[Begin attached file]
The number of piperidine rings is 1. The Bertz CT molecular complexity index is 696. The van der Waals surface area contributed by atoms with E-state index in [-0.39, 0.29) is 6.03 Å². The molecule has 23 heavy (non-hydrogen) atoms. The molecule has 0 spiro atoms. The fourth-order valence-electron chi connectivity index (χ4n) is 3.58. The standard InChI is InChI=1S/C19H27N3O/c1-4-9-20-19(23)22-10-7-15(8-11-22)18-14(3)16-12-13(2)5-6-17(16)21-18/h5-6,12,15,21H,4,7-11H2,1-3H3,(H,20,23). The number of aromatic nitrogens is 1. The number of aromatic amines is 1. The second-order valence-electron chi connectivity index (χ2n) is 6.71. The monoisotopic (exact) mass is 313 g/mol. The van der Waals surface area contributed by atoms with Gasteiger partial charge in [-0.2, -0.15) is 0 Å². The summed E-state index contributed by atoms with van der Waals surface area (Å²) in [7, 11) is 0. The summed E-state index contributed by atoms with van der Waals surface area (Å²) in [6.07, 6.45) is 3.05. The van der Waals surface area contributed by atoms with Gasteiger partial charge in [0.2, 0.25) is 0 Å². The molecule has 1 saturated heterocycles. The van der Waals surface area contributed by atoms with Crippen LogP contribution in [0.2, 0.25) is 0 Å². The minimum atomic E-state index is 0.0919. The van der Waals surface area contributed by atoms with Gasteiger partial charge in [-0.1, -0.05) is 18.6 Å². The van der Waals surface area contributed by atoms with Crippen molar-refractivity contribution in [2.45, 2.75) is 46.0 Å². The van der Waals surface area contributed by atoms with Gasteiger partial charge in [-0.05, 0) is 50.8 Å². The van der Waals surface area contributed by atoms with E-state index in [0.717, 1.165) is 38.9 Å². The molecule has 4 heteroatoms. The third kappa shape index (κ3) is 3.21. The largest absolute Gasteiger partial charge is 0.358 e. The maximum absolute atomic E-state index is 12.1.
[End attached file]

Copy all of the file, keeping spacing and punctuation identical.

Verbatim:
The number of piperidine rings is 1. The Bertz CT molecular complexity index is 696. The van der Waals surface area contributed by atoms with E-state index in [-0.39, 0.29) is 6.03 Å². The molecule has 23 heavy (non-hydrogen) atoms. The molecule has 0 spiro atoms. The fourth-order valence-electron chi connectivity index (χ4n) is 3.58. The standard InChI is InChI=1S/C19H27N3O/c1-4-9-20-19(23)22-10-7-15(8-11-22)18-14(3)16-12-13(2)5-6-17(16)21-18/h5-6,12,15,21H,4,7-11H2,1-3H3,(H,20,23). The number of aromatic nitrogens is 1. The number of aromatic amines is 1. The second-order valence-electron chi connectivity index (χ2n) is 6.71. The monoisotopic (exact) mass is 313 g/mol. The van der Waals surface area contributed by atoms with Gasteiger partial charge in [-0.2, -0.15) is 0 Å². The summed E-state index contributed by atoms with van der Waals surface area (Å²) in [7, 11) is 0. The summed E-state index contributed by atoms with van der Waals surface area (Å²) in [6.07, 6.45) is 3.05. The van der Waals surface area contributed by atoms with Gasteiger partial charge in [0.2, 0.25) is 0 Å². The molecule has 1 saturated heterocycles. The van der Waals surface area contributed by atoms with Crippen LogP contribution in [0.2, 0.25) is 0 Å². The minimum atomic E-state index is 0.0919. The van der Waals surface area contributed by atoms with Gasteiger partial charge in [-0.1, -0.05) is 18.6 Å². The van der Waals surface area contributed by atoms with Crippen molar-refractivity contribution in [2.45, 2.75) is 46.0 Å². The van der Waals surface area contributed by atoms with Gasteiger partial charge in [-0.05, 0) is 50.8 Å². The van der Waals surface area contributed by atoms with E-state index in [0.717, 1.165) is 38.9 Å². The molecule has 4 heteroatoms. The third kappa shape index (κ3) is 3.21. The largest absolute Gasteiger partial charge is 0.358 e. The maximum absolute atomic E-state index is 12.1.